Friday, February 12, 2016

Vera Series 4 - Protected - Episode Review

My review of the previous episode: On Harbour Street.

My review of the first season of Vera.
My review of the second season of Vera.
My review of the third season of Vera.

This episode begins with somewhat of a repeat of the season 3 finale’s trick opening - a gaggle of glamorous girls are dancing on the beach, observed by a sleazy looking guy. One of the girls is separated from the others. Walking alone in the darkness, she stumbles. It’s the body of the watcher - he’s been bludgeoned to death. The man, not the woman, was the prey.

We haven’t completely forgotten the events of the previous episode. Vera is as tough as ever on Kenny, but she refers to him as "one of my finest officers." Marcus and Shep are still making eyes at one another. (Shep fits in rather well, but the fact that she doesn’t let Kenny rattle her oddly means the secondary cast has a little less dramatic conflict).

Vera asks about Jessie Ashworth’s well-being. She’s fine, but Celine wants to move. She’s concerned about the kids’ peers. Joe is intransigent - they went to a rough school and they were fine. As last week, we get a glimpse of Joe’s flaws - he’s stubborn and certain of his own path, which sometimes isn’t the right one. That it usually is, when Vera’s involved, doesn’t change the fact that Celine possibly has a point.

In the meantime, Vera and Joe are introduced to the dead man’s family. As it happens, they were throwing a party across town, celebrating passing the baton from the aging father to the dead man, his son. Vera can’t understand why the man wouldn’t be there - what could possibly be holding him up? To that end, they begin delving into the family’s history. There was once a suspicious death on their property - a burglar fell to his death. That same burglar’s father lived not far from the crime scene. The family business seems to be a bit shifty - and the man’s girlfriend was involved somehow. In addition, there’s a long-lost sister that the family refuses to speak of.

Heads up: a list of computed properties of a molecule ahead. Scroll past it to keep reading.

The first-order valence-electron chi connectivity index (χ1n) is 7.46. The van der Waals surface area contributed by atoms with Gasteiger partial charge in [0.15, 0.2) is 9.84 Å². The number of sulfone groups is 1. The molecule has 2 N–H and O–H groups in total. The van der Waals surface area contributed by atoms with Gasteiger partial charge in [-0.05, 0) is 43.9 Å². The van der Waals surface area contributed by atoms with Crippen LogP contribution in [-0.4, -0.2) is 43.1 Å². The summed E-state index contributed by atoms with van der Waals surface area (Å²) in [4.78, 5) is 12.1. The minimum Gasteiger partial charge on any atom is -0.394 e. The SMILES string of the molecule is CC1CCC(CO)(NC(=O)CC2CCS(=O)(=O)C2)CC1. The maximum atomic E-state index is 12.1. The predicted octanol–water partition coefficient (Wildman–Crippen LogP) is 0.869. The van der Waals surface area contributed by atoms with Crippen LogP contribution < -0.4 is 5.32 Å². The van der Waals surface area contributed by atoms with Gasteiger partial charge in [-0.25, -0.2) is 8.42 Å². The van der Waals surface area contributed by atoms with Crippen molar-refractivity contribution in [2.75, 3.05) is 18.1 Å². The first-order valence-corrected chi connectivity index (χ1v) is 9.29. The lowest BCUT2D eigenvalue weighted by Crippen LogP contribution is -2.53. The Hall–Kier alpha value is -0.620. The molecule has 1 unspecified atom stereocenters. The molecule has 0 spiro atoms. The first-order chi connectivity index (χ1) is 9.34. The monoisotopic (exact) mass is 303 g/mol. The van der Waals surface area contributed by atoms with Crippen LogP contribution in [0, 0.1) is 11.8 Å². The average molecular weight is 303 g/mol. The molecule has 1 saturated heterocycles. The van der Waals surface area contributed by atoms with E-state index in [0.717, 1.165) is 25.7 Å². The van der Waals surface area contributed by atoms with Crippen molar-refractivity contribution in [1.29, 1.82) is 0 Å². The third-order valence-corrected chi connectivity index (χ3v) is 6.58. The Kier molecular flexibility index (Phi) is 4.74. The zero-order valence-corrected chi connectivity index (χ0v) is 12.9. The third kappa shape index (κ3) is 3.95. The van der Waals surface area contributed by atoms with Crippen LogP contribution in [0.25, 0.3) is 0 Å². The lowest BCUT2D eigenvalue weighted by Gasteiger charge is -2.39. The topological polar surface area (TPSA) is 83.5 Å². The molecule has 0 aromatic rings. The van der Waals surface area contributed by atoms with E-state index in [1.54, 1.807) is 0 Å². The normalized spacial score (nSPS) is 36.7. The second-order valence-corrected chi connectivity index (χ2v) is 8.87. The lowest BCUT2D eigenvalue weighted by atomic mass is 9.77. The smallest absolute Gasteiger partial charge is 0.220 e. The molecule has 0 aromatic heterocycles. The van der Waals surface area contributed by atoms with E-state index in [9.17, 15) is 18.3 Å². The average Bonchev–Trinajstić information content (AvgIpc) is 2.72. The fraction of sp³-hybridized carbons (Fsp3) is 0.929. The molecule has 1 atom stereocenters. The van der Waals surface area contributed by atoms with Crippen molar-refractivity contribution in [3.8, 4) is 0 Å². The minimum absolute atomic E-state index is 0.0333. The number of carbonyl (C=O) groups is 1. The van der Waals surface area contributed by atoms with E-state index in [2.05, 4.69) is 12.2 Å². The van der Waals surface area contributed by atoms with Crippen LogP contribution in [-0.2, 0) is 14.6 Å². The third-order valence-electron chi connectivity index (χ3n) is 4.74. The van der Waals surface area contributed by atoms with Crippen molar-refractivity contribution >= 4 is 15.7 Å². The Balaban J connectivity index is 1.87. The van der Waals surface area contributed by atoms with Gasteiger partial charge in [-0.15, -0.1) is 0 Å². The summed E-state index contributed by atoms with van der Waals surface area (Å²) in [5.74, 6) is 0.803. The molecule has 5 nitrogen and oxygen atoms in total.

While reasonably twisty, the solution is fairly obvious. As a consolation, it is carried out with pathos and gravitas and even a very small bit of redemption - a connections between fathers who both wished to see their child "protected." This isn’t one of the great episodes, but it’s still quite serviceable.

My review of the next episode: The Deer Hunters.

Want something good to watch? Check out my full list of British detective shows.

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